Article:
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US: Reverend Dr William Barber revives Dr King’s concept of “guaranteed income” as part of new Civil Rights movement

Reverend Dr William Barber. Credit to: Flickr

 

Reverend Dr William Barber of Birmingham, Alabama, has spoken of the need for a “breakthrough” in the civil rights movement in the US, citing an acceptable development being a point where “every poor person has a guaranteed income”. During his tour across 14 states, Rev Barber talked of the need for a “moral revival across the US”, and hoped that the content of his talks would lay the foundation for a new ‘Poor People’s Campaign’ – a 1968 campaign which attempted to push Congress into passing an economic bill of rights including a package of equitable funding, funds for poor communities and a guaranteed income.

 

Though one’s interpretation of a “guaranteed income” can differ significantly from a Universal Basic Income (UBI), given the context of Rev Barber’s comments in referring to the Civil Rights movement in the 1960s and therefore to Reverend Dr Martin Luther King Junior’s repeated reference to “guaranteed income” in speeches and writings at the time, the form of “guaranteed income” being referred to would seem to share many qualities with the standard conceptions of a UBI. In his book published in 1967, ‘Where Do We Go From Here: Chaos or Community’, Dr King dedicated a whole section in Chapter 5 (titled ‘Where Do We Go’) to his idea of why a “guaranteed income” was necessary, and what it would look like.

 

The premise of his discussion was based on the need, as he saw it, to abolish poverty on the grounds that “if democracy is to have breadth of meaning, it is necessary to adjust this inequity. It is not only moral, but it is also intelligent. We are wasting and degrading human life by clinging to archaic thinking”. Though he accepted that the causes of this poverty are the indirect consequence of multiple social evils – limited educational opportunities; poor housing; fragile family relationships – Dr King said that the solution could not also be indirect, since in order to be effective the programs required to improve those situations sufficiently would have to be coordinated and comprehensive, which, to date, has never been the case. In addition, he stated “that no matter how dynamically the economy develops and expands it does not eliminate all poverty”. His conclusion, therefore, was that the simplest approach to the issue was also the most effective, which was to provide people with a direct guaranteed income.

 

Other than a guaranteed income being a way of addressing the moral quandary we face as a society, Dr King pointed out that “we are likely to find that the problems of housing and education, instead of proceeding the elimination of poverty, will themselves be affected if poverty is first abolished”. He also talked about the psychological benefits to the measure, including a flourishing of individual dignity, the ability for people to seek self-improvement, and a reduction in the friction experienced in personal relations “when the unjust measurement of human worth on a scale of dollars is eliminated”.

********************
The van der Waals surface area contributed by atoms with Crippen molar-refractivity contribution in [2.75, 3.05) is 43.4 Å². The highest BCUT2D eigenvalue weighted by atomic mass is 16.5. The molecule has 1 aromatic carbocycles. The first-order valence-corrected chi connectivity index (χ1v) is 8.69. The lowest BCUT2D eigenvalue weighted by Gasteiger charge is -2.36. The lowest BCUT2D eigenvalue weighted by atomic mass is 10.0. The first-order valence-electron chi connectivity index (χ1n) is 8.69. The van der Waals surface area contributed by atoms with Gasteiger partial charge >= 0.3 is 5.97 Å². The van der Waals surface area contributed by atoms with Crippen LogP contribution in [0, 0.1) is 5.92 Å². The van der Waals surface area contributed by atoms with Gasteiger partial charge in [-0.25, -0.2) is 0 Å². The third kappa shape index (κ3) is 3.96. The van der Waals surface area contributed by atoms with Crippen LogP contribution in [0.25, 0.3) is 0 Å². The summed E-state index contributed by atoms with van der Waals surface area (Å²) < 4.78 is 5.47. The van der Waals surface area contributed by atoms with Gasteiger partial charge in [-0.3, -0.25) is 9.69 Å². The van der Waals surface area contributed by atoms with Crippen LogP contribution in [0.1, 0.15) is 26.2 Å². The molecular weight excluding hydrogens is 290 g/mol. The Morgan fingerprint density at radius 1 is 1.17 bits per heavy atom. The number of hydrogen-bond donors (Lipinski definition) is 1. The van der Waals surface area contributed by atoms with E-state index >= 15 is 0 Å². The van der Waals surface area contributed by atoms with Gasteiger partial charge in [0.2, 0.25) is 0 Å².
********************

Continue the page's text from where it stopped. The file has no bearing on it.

Dr King did expand on the specifics of what such a program should look like, stating two key conditions he deemed indispensable in ensuring that the guaranteed income remained a progressive measure. The first of these was that a guaranteed income should be pegged to the medium income of the society in order to avoid perpetuating welfare standards. The second was that the level of the income should be dynamic, such that if the income of society grows so does the payment. This latter measure would be necessary to avoid the system becoming regressive.

 

More information at:

 

Oliver Laughland, ‘Inspired by Martin Luther King Jr, a new civil rights leader takes center stage’, The Guardian, 25th October 2017

Matt Orfalea, ‘Martin Luther King Jr. on the record for a Guaranteed Income’, Medium, 9th January 2017

Mat Orfalea, ‘MLK on Guaranteed Income: In his own words…’, Medium, 11th November 2015

 

About Patrick Hoare

Patrick Hoare has written 8 articles.

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The views expressed in this Op-Ed piece are solely those of the author and do not necessarily represent the view of Basic Income News or BIEN. BIEN and Basic Income News do not endorse any particular policy, but Basic Income News welcomes discussion from all points of view in its Op-Ed section.

One comment

  • D.H. Fabian

    One significant problem: Years of work have gone into pitting the middle class against the poor, and pitting the poor against each other by race. In a nutshell, this is how the “corporate state” divided, subdivided, and conquered the masses. While people of color are disproportionately poor, the great majority of US poor are white.

    Why today’s US has such deep poverty isn’t a mystery. In real life, not everyone can work (health, etc.) and jobs are not available for all. We have a significantly flawed “free market” capitalism that leaves many behind. The US began shipping out jobs in the 1980s, ended actual welfare aid in the 1990s — lost over 5 million manufacturing jobs alone since 2000. The last I heard, there were only 7 jobs for every 10 jobless people who still have the means to pursue one (home address, phone, etc.). What do people think happens to those who are phased out of the job market today?

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